Most Recent Attorney’s Blog Posts

  • Business Succession: When Corporate Governance and Estate Planning Converge: Are You Setup Properly?
    You may have heard in the news recently that there’s been some fighting among the ownership team of the Los Angeles Lakers. When Dr. Jerry Buss, the majority owner, died in 2012, his ownership passed to his six children via a trust, with each child receiving an equal vote/share. His succession plan had his daughter Jeanie take over his position as the Lakers’ governor as well as its team representative at NBA Board of Governors meetings. This last month, there’s been a fight between her and certain of her brothers that has become a power struggle filled with plenty of contention ... read more
    Source: KKOSLawyersPublished on 2017-03-28By Kevin Kennedy
  • Eight Spring Cleaning Ideas for Your Business
    Don’t ask me why, but my seven year-old daughter is obsessed with the cheesy early 1990’s goodness that is Full House.  Nick at Nite has scheduled a two-hour block of Danny Tanner, Uncle Jesse, Joey and the Tanner girls from 7-9 p.m. most weeknights, and my daughter begs to watch at least one episode every night before she goes to bed. Because there are much worse things she could be asking to watch, we typically oblige.  As such, over the past year or two I’ve endured more than my fair share of Full House catchphrases (think: “Have mercy!” “How rude!” ... read more
    Source: KKOSLawyersPublished on 2017-03-14By Jarom Bergeson
  • Alternatives for Securing Your Loans or Investments
    We often advise clients who want to loan money or participate in an investment to “get adequate security” for their investment. The purpose of getting additional security for your loan is so that you have something else that you can go after if the loan goes south. Ordinarily, if your loan is “unsecured,” it generally means that if the investment tanks, then your only remedy would be to sue the debtor and go through the potentially expensive process of litigation in hopes that you can get a judgment against the debtor, and perhaps most importantly, that the debtor will then ... read more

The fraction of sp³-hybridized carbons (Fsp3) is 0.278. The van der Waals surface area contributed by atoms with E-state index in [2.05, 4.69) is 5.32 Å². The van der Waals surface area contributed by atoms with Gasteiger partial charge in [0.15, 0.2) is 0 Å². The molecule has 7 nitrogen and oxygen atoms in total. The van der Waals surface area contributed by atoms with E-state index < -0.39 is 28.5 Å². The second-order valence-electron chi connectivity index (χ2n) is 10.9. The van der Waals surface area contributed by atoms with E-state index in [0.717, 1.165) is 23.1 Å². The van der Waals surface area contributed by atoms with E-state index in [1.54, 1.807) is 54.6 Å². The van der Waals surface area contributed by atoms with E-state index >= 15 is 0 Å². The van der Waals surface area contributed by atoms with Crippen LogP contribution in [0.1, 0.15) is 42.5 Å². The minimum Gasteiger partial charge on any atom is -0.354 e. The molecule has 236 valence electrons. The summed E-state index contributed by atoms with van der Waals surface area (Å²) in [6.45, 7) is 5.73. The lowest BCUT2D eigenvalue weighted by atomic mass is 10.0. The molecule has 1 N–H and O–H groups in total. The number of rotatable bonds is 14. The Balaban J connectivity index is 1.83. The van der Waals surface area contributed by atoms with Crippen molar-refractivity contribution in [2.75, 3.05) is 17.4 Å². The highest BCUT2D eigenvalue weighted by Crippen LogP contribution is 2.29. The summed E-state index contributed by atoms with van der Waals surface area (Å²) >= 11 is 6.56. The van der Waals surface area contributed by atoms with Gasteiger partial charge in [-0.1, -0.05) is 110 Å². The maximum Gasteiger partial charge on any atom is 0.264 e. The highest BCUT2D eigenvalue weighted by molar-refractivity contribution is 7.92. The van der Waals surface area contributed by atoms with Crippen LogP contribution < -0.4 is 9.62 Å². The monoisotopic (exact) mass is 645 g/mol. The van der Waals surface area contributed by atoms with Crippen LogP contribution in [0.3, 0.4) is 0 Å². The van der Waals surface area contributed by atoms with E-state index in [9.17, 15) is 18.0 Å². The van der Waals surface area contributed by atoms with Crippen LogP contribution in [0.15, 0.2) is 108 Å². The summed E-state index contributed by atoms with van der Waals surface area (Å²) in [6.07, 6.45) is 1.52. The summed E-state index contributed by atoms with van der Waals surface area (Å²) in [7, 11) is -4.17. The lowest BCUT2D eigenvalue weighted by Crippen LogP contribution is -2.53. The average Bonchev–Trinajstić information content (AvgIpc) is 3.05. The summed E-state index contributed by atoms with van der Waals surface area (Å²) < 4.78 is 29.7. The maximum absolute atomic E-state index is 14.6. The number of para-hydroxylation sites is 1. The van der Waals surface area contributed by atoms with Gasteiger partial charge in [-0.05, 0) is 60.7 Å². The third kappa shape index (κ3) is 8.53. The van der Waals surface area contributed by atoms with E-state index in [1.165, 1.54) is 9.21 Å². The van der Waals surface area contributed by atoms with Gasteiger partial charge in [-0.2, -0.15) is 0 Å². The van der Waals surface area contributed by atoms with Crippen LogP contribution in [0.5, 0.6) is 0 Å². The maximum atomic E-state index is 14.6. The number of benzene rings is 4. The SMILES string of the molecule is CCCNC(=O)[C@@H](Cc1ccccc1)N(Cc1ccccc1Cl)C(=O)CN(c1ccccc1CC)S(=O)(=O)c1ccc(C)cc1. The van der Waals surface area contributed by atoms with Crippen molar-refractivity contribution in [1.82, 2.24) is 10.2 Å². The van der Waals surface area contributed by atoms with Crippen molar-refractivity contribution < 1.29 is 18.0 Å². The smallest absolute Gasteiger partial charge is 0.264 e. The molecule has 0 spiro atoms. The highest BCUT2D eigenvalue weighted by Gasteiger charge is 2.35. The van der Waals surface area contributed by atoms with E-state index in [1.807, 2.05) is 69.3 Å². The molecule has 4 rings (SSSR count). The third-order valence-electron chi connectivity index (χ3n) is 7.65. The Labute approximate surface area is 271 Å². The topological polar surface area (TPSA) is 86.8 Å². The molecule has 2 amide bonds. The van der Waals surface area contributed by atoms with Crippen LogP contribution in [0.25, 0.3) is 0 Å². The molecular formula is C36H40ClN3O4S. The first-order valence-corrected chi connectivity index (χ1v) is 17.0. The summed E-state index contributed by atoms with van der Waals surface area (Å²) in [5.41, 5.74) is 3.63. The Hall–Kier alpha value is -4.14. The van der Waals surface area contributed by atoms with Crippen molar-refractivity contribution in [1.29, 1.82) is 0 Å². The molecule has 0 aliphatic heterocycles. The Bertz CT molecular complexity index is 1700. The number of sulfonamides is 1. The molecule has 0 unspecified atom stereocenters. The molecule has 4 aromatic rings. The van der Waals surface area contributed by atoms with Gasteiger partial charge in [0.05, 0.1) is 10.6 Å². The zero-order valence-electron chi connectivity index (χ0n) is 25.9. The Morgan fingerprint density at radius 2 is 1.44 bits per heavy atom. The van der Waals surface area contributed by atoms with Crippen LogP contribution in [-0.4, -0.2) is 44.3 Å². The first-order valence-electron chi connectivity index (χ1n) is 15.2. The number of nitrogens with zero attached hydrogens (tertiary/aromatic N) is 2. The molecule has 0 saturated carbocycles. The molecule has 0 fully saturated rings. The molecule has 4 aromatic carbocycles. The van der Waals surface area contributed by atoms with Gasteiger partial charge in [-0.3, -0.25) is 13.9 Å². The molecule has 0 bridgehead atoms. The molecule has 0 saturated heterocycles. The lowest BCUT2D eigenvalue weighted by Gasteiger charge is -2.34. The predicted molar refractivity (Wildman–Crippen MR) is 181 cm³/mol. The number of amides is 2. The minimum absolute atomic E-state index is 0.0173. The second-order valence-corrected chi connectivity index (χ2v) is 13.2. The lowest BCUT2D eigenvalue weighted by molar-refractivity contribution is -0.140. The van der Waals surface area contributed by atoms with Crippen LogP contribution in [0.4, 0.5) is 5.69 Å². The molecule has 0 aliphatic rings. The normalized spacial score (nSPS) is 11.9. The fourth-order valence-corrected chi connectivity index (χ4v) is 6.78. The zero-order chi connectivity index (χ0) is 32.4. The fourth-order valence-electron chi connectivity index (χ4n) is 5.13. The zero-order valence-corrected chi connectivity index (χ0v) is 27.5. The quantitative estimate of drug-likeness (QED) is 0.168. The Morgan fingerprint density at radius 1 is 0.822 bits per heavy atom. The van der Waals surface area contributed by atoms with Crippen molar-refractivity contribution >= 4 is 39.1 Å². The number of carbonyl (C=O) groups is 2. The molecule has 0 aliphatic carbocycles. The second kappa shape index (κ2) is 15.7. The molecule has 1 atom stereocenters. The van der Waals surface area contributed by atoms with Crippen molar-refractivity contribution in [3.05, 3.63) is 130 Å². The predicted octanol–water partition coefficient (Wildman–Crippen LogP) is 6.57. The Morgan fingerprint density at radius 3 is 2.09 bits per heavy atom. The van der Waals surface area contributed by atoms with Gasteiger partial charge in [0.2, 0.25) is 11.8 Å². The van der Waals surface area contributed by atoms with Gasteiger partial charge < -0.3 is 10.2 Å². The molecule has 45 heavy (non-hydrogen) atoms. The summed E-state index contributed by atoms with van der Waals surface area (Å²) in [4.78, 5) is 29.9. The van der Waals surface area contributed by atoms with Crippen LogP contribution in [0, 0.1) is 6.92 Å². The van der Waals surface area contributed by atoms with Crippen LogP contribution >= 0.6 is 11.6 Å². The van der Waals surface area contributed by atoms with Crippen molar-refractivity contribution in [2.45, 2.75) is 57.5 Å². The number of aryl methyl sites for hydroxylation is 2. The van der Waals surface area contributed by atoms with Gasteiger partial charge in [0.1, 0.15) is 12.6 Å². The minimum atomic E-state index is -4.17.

Source: KKOSLawyersPublished on 2017-03-07By Lee Chen
  • Real Estate Investor Escapes Criminal Charges: Legal Factors When Raising Money from Others with Promissory Notes
    Thousands of real estate deals/projects involve the use of promissory notes as a way to raise money to fund the project.  If you are raising capital for a real estate project using promissory notes and you assume incorrectly that securities laws do not apply to your deal/project, you could be fined or possibly end up in an orange jump-suit. In a recent California case called People v. Black, the California Court of Appeals was asked to whether a promissory note in the real estate deal (an investment in land in Idaho) was a security.  Needless to say the project/deal did not ... read more
    Source: KKOSLawyersPublished on 2017-02-28By Kevin Kennedy
  • Just “Having” an S-Corp May Not be Enough
    Just “having” an S-Corporation may not be enough. It’s important you make sure to reap the tax and legal benefits of your S-Corp if you’re going to set one up. If you routinely read articles in this space or have heard any of our attorneys speak around the country, you are probably aware that we are big fans of the S-Corporation structure as a way for folks who own and operate small operational businesses (i.e. ones where they are selling goods or services and are not someone else’s W-2 employee) to get some limited liability protection and (probably more importantly) ... read more
    Source: KKOSLawyersPublished on 2017-02-21By Jarom Bergeson
1 2 3